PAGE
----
Birthdays, graduations, holidays, festivals and weddings: those dates we mark with a star on the calendar, await their arrival, count the days in anticipation. The Israel Festival is one of those times and traditions, and the Ballet du Grand Théâtre de Genève fulfilled the promise this past weekend with a performance that lifts one up out of the ordinary, into realms of wonder.
The word ‘ballet’ conjures certain visions in the mind of the audience, the company dancers not only possess the excellence inherent in this vision, they exceed expectations, bending and expanding the image of ballet to reveal exciting new vistas. The Ballet du Grand Théâtre de Genève, under the artistic direction of Philippe Cohen, performed at the Jerusalem Theatre on June 7 and 8, 2013. The program consisted of: Les Noces, choreographed by Didy Veldman to music composed by Igor Stravinsky, and Glory, choreographed by Andonis Foniadakis to music by George Frederic Handel.
Glory is an entrancing spectacle, opening with a lone dancer in a sheer black gown emerging from the mists. Moving like a sorceress, she summons up visions: a series of vignettes that gather momentum as the dance develops. Each scene with different configurations of dancers, mood and movement, creating layers of color and sensation, from the spectacular vision of the dancer with her many-paneled skirt held aloft by a bevy of attendants, to the people’s celebration of “Hallelujah” performed in costumes reminiscent of street clothes.
Didy Veldman’s new choreography to Stravinsky’s Les Noces couldn’t be farther from Bronislava Nijinska’s created for the Ballet Russes (premiering in 1923), and yet in its contemporary movement language, incorporating everyday gestures and eschewing pointe shoes for bare feet, it retains a striking fidelity to the original work’s commentary on the social ritual of marriage, translated to our own time.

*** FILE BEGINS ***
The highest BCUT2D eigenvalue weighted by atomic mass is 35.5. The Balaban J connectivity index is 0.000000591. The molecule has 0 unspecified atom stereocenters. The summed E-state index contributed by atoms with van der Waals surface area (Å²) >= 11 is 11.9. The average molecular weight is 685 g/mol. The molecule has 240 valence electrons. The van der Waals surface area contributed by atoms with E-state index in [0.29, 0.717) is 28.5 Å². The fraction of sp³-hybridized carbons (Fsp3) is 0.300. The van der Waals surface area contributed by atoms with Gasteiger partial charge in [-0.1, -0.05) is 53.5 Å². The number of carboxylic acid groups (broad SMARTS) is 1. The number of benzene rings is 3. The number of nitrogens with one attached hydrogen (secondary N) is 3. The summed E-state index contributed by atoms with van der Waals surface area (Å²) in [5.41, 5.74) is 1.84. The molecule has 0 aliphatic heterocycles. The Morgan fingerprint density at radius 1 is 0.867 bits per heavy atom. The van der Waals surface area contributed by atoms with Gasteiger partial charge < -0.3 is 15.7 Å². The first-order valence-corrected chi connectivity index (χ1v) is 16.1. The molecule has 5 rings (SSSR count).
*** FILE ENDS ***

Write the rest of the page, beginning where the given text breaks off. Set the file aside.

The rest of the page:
Veldman’s Les Noces playfully reverses convention and expectations in a captivating dance that scrutinizes the wedding as contemporary social construct. Modern weddings have become a ritual that often seems to dominate consideration of the marriage itself, Veldman makes use of this structure and its popular symbols to reflect attitudes on relationships and gender identity. The bare stage is adorned only by an ultra-contemporary grid of roof beams looming over the dancers, alluding to the ancient connection between marriage and the physical construction of a new home, recalling Sappho’s epithalamium: “Raise high the roof beams carpenters, like Ares comes the bride groom.” The bride grooms in this case are clad in wedding white, while the brides are in black; the caustic commentary creates a dramatic visual effect throughout the piece, with shifting abstract patterns of black and white.
The fast pace and strong aesthetic appeal of this piece, along with the often mischievous tone, are anchored by intricate choreography with pointed, astute observation of gender roles and social norms, and meticulous detailed movement, performed by the dancers at astounding velocity with delicate nuance and verve. Veldman’s choreography announces its intentions from the first, as a horizontal line of women burst into staccato movement to Stravinsky’s intense score, at once fluid, anxious, and precise. The flirty conversations, the carnivalesque high spirits and underlying tensions that accompany a wedding party are all duly noted from the formalities of the receiving line with its dainty air-kisses to the post-party debauchery. In the playful pushes of a feisty duet; in the two dancers – one male and one female – who stand, each alone, on the sidelines watching the company dance; in the female dancer suddenly surrounded by a circle of male dancers whose intentions are not necessarily benign; Veldman conveys the complex narrative of women and men, the dance of desire and attraction, with violence and conflicts stirring beneath the surface.